10 Bands That Actually Got Better After Losing Members

The Art of Moving Forward.

FILE- Dave Grohl and the Foo Fighters performs during the 54th annual Grammy Awards in this file photo dated Sunday, Feb. 12, 2012, in Los Angeles. On Tuesday Aug. 28, 2012, music industry online magazine NME says the Foo Fighters have played their
Chris Pizzello/AP

Losing a band member can be an equivalent to losing a family member at the worst of times. After years of slogging it out on the road, life tends to catch up with some rock stars a bit quicker than others. Even if these artists didn't die per se, to see some of the greatest musical minds actually drift apart is more than many fans would be able to stomach.

However, the best of these acts know how to turn these circumstances into a positive. From losing a main songwriter or even the dreaded lead singer departure, these acts were able to thrive without the help of their foundational members. Instead of sinking like a stone, these artists managed to even get bigger and better after they signed the musical divorce papers.

Whether it was just due to being in the right place at the right time or getting rid of some of the excess baggage, the new looks for these acts turned them into bonafied stars rather than just another underground band. It may have left these artists' core audience a bit perturbed, but when has anyone ever gotten successful without pissing somebody off? Despite being in a bad spot from a musical perspective, there's no way these acts have any second thoughts about their rise to the top.

10. Green Day 

Green Day were one of the fresh faces the rock scene sorely needed in the mid '90s. After the best creative mind of the decade was destroyed by Kurt Cobain's hand, many gnarly rock fans found refuge in this little upstart act from the Bay who were making letter perfect pop punk. Despite getting the job done with only 3 core members, many people forget about the salad days of Al Sobrante.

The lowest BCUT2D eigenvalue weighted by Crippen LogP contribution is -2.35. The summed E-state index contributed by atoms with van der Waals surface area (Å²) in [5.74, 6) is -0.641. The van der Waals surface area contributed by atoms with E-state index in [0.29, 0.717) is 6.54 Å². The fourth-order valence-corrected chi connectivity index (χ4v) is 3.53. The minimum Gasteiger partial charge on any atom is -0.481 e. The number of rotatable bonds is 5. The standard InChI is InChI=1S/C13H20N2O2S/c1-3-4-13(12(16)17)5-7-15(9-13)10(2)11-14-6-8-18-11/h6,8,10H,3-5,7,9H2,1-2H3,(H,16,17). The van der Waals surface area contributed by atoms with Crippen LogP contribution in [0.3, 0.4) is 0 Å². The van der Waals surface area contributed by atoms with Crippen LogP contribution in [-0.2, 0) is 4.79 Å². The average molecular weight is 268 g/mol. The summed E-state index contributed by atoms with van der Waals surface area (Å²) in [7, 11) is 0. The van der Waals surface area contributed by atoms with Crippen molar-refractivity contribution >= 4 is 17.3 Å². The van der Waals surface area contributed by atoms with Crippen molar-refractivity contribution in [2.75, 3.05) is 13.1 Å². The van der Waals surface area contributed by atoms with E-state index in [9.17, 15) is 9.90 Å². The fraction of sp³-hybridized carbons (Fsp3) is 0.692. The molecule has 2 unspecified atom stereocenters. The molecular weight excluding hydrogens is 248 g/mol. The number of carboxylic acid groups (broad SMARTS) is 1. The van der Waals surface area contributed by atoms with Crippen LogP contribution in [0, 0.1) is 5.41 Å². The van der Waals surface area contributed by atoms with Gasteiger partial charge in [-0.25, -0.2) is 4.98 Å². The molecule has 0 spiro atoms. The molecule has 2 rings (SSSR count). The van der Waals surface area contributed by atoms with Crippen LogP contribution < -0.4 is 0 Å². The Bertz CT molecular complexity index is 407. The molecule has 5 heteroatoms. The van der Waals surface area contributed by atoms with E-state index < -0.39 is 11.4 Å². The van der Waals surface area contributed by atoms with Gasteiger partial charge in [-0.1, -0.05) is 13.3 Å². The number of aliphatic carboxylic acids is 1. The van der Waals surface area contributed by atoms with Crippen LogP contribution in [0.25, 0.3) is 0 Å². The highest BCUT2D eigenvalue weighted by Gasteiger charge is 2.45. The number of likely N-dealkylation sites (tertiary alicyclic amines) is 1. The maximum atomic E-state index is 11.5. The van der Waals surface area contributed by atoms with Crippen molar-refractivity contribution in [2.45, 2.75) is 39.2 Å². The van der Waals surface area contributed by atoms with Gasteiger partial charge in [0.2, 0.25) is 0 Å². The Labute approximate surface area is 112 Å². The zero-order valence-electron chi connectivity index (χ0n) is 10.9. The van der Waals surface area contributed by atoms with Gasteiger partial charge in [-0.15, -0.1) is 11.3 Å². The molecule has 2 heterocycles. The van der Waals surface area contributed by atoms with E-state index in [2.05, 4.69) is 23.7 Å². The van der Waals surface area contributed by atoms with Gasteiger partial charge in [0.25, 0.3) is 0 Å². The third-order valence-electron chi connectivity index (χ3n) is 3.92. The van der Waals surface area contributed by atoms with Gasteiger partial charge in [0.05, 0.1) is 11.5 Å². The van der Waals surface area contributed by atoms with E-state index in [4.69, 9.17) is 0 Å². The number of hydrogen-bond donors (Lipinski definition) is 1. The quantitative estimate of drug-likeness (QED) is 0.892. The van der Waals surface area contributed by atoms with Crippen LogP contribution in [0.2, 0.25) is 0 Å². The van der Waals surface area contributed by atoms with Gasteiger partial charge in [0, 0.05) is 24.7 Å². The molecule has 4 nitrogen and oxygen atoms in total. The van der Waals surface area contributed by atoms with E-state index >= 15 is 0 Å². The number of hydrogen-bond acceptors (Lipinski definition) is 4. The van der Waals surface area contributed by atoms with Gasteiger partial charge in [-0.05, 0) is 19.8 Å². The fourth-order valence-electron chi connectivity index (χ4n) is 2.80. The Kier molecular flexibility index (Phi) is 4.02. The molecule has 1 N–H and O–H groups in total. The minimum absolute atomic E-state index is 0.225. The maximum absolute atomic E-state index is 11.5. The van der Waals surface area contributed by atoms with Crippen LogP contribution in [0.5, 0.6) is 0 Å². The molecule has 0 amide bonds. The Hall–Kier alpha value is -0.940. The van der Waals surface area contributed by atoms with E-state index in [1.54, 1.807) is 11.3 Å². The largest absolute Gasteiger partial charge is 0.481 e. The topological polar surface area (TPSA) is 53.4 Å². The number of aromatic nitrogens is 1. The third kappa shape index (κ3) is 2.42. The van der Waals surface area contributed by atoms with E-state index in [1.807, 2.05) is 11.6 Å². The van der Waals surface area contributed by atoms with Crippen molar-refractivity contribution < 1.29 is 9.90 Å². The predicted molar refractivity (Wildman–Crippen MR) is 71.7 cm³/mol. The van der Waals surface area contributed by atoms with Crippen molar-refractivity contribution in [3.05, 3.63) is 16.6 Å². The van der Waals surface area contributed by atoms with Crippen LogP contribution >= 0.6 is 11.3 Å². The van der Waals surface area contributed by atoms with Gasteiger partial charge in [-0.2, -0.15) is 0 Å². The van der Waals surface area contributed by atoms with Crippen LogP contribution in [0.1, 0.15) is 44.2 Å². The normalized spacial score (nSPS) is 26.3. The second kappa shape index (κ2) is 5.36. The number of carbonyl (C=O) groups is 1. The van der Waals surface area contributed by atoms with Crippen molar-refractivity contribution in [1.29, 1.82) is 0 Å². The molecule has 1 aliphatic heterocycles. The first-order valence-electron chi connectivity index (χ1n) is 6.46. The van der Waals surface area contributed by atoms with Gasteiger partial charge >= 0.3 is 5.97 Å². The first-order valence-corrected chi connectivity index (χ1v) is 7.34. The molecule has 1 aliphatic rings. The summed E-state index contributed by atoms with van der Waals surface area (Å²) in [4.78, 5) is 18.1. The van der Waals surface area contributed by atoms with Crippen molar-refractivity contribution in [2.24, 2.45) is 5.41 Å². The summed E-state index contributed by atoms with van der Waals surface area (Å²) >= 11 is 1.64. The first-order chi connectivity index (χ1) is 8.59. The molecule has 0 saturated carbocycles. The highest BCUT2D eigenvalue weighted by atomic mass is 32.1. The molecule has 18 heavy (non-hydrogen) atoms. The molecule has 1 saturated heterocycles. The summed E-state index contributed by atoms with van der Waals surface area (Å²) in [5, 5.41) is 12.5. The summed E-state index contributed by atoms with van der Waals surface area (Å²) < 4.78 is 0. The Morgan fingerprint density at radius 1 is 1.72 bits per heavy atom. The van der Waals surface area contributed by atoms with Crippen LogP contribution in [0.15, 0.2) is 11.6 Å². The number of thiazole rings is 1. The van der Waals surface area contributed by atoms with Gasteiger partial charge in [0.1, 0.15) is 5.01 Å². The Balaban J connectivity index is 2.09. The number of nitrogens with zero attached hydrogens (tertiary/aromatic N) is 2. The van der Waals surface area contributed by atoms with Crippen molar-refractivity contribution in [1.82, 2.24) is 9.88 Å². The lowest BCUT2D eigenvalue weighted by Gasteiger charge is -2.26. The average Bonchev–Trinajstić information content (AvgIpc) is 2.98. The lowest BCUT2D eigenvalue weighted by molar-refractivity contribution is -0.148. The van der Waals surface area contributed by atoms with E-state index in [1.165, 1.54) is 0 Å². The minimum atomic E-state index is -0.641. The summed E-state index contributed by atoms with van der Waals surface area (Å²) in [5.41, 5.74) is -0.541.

Born John Kiffmeyer, Sobrante joined both Billie Joe Armstrong and Mike Dirnt in the late '80s when they were first starting to get their musical dreams off the ground. In lieu of the usual massive debut record, these guys took the DIY punk approach and worked off of a handful of EPs and a pretty decent full length effort 39/Smooth with Kiffmeyer behind the kit. Though there was nothing inherently wrong with Kiffmeyer's drumming, his style of being just a little bit behind the beat became all the more noticeable when Armstrong and Dirnt started to grow as players and songwriters.

Finally realizing his role as the third wheel, Sobrante left Green Day for college, leaving drummer extraordinaire Tre Cool to fill the spot on Kerplunk, which gave the band enough exposure to be signed with Reprise Records for their pop punk opus Dookie. While Sobrante may have had the best intentions when it comes to Green Day, not vacating that drum throne would have been one of the greatest cases of wasted potential in punk history.

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